Then the fact remains that Kiev (under the complete control of the West) together with Poland, a Russophobe and stout EU member, constitute a solid ‘barrier’ cutting off Russia from the rest of Europe. Add to that the sanctions against Moscow plus the crumbling prices of hydrocarbons and Russia’s future doesn’t look bright at all.

Then only a kicked out from the EU Greece could moderate the isolation of Russia from the rest of Europe. And a Greek rift could be just the beginning… But this won’t happen because later on tonight the New Prime Minister of Greece Alexis Tsipras will be given by his EU peers a good chance to revitalize his ailing country. Greece will most probably remain a solid EU member state and Athens will continue to be a Eurozone capital and a Western cosmopolitan center, no matter what happened during yesterday’s Eurogroup.

 

Advertising

Advertising

Advertising

Advertising

Advertising

Advertising

Advertising

Advertising

Advertising

Advertising

Advertising

Advertising

Advertising

the European Sting Milestones

Featured Stings

These campaigners want to give a quarter of the UK back to nature

How to build a more resilient and inclusive global system

Stopping antimicrobial resistance would cost just USD 2 per person a year

Security Council should ‘nurture’ Colombian consensus against return to violence, top UN official urges

Further reforms will move Slovakia toward a more innovative and inclusive society

As Saudi women take the wheel, UN chief hopes end of driving ban creates more opportunities for kingdom’s women and girls

Monday’s Daily Brief: WFP mulls ‘last resort’ Yemen aid suspension, top peacekeeping awardee announced, abuzz over Bee Day, Ebola threat ‘very high’

How and why Mercedes fakes the EU fuel consumption tests

4 ways blockchain will transform the mining and metals industry

EU deserves the title of the Syrian affair merchandiser

UN experts urge United Arab Emirates to release terminally ill woman to live her last days ‘in dignity’

Bundesbank’s President Weidmann criticises France and the EU. Credibility at risk?

Drought in Europe: Member States agree on support measures proposed by the Commission

UN launches ‘South-South Galaxy’ knowledge-sharing platform in Buenos Aires

How biotechnology is evolving in the Fourth Industrial Revolution

This AI trash can is designed to stop you wasting food

EU: Huge surplus in the trade of services with the rest of the world

Migration: Better travel safe than sorry

Parliament approves EU rules requiring life-saving technologies in vehicles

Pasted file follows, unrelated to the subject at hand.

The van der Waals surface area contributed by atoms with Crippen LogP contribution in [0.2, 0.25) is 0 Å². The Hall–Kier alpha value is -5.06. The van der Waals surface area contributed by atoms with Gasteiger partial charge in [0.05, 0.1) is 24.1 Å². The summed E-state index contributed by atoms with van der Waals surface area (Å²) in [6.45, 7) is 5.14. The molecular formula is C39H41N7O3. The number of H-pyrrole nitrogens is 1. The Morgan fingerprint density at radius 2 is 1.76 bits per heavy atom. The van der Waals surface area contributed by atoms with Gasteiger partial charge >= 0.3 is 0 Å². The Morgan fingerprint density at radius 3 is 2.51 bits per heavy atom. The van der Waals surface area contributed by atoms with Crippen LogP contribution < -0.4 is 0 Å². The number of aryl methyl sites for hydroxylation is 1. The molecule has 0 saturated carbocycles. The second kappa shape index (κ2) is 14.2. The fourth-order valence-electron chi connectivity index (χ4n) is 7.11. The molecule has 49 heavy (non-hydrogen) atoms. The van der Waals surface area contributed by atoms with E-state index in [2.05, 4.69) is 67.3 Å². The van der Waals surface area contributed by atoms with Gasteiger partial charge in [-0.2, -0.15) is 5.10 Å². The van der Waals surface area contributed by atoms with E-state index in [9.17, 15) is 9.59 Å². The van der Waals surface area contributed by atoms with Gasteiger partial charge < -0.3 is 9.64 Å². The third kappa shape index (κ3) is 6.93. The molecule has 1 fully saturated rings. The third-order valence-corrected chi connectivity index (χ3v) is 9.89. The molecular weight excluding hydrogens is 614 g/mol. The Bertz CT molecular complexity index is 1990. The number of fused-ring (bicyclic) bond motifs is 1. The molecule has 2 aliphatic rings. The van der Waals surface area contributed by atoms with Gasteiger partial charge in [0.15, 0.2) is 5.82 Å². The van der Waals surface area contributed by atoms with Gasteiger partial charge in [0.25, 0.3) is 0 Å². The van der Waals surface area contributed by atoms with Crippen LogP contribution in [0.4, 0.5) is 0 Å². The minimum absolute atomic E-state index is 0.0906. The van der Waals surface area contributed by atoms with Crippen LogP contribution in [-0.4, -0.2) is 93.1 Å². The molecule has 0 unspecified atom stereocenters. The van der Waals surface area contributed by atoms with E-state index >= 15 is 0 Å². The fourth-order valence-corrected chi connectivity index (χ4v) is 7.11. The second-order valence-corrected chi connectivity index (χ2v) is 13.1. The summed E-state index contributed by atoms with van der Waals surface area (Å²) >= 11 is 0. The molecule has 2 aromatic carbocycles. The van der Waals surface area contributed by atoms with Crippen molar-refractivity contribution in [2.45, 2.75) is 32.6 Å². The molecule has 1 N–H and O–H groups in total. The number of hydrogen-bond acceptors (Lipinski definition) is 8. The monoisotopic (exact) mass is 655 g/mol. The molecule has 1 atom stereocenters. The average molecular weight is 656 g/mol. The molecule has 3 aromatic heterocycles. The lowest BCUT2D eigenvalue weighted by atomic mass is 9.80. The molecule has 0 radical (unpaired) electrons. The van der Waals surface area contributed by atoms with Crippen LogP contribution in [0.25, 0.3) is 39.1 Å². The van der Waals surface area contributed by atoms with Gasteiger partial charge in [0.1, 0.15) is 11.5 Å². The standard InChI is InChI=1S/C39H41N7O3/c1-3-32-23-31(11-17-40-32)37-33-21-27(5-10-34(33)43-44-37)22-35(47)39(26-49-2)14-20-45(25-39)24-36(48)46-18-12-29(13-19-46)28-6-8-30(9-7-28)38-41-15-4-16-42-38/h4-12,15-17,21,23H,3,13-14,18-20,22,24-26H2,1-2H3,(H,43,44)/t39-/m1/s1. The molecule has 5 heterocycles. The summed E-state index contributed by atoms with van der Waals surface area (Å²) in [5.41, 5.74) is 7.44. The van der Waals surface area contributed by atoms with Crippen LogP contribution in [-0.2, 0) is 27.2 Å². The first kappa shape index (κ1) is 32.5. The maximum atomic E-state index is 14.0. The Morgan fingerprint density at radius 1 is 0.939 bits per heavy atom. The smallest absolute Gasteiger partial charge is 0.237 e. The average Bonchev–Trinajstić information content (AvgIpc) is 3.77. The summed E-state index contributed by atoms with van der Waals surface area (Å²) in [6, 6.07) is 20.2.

MWC 2016 LIVE: Ford trumpets new in-vehicle system, “fundamentally rethinks” transportation

Why the Greeks forgave Tsipras’ pirouettes around austerity and voted again for SYRIZA

Confidence-building measures continue in new Yemen prisoner-swap talks

Mergers: Commission clears E.ON’s acquisition of Innogy, subject to conditions

“We need to use the momentum globally to ensure that corporations pay their fare share of taxation”, EU Commissioner Valdis Dombrovskis outlines from the World Economic Forum 2017.

EP Group leaders on Brexit: “the agreement is not open to renegotiation”

MWC 2016 LIVE: Freemium MVNO model a success, claims FreedomPop head

115 rejections and no pay. What it really takes to be an entrepreneur

Is Europe misjudging its abilities to endure more austerity and unemployment?

Davos: Why the global elites couldn’t find answers this year?

‘Staunch support’ for Iran nuclear deal tempered by concern over missile testing

Knowledge management and entrepreneurship: short term vs. long term perspective

Tuesday’s Daily Brief: Hunger crisis in DR Congo, Swine Fever in Asia, Venezuela death investigation call, updates on Eritrea and Syria

Central Asia: the European Union matches political commitment with further concrete support

No agreement in sight on EU budget

Climate change is destroying a barrier that protects the US from hurricanes

SMEs turning to alternative financing instruments as growth slows in bank lending

Where are the charities in the great Artificial Intelligence debate?

Activist Greta Thunberg gets preview of UNHQ ahead of climate summit

New SDG Advocates sign up for ‘peace, prosperity, people’ and planet, on the road to 2030

Governments should step up their efforts to give people skills to seize opportunities in a digital world

Japan’s agro-food sector would benefit greatly from policies to boost innovation, entrepreneurship and sustainable resource use

The new Kiev rulers ask $35 billion from the West

UN chief welcomes start of Church-mediated national dialogue in Nicaragua

General Assembly officially adopts roadmap for migrants to improve safety, ease suffering

The EU lets the bankers go on rigging the benchmarks

Is “Sustainable Development” a concept that integrates Health Literacy and Health Policy as a global health action?

New UN report shows record number of children killed and maimed in conflict

The megatrend that will shape our working future

Project Manager – 2024

EU joint response to disasters: deal reached with Council

IMF: The near-term outlook for the U.S. economy is one of strong growth and job creation

CLIMATE CHANGE FOCUS: Tunisia coastline in need of climate cash boost

UN experts voice ‘deep concern’ over Iran’s ‘consistent pattern’ of denying life-saving medical treatment to detainees

MEPs and EU ministers agree on closing information gaps to enhance security

The EU Commission is lying to the “Right2Water” campaign

Why is Merkel’s Germany so liberal with the refugees? Did the last elections change that?

Here are three ways blockchain can change refugees’ lives

Bankers don’t go to jail because they are more equal than us all

Economic recovery won’t tackle youth unemployment problem

COP21 Breaking News_04 December: Building a Sustainable Future – speech by UNEP Deputy Executive Director Ibrahim Thiaw at the LPAA Thematic Event on Buildings

The EU bows to Turkey in view of the talks for a political settlement in Syria

FROM THE FIELD: ‘Miraculous’ music made by hearing-impaired children

Amazon indigenous groups want to create a nature sanctuary the size of Mexico

More Stings?

Speak your Mind Here

Fill in your details below or click an icon to log in:

WordPress.com Logo

You are commenting using your WordPress.com account. Log Out /  Change )

Google photo

You are commenting using your Google account. Log Out /  Change )

Twitter picture

You are commenting using your Twitter account. Log Out /  Change )

Facebook photo

You are commenting using your Facebook account. Log Out /  Change )

Connecting to %s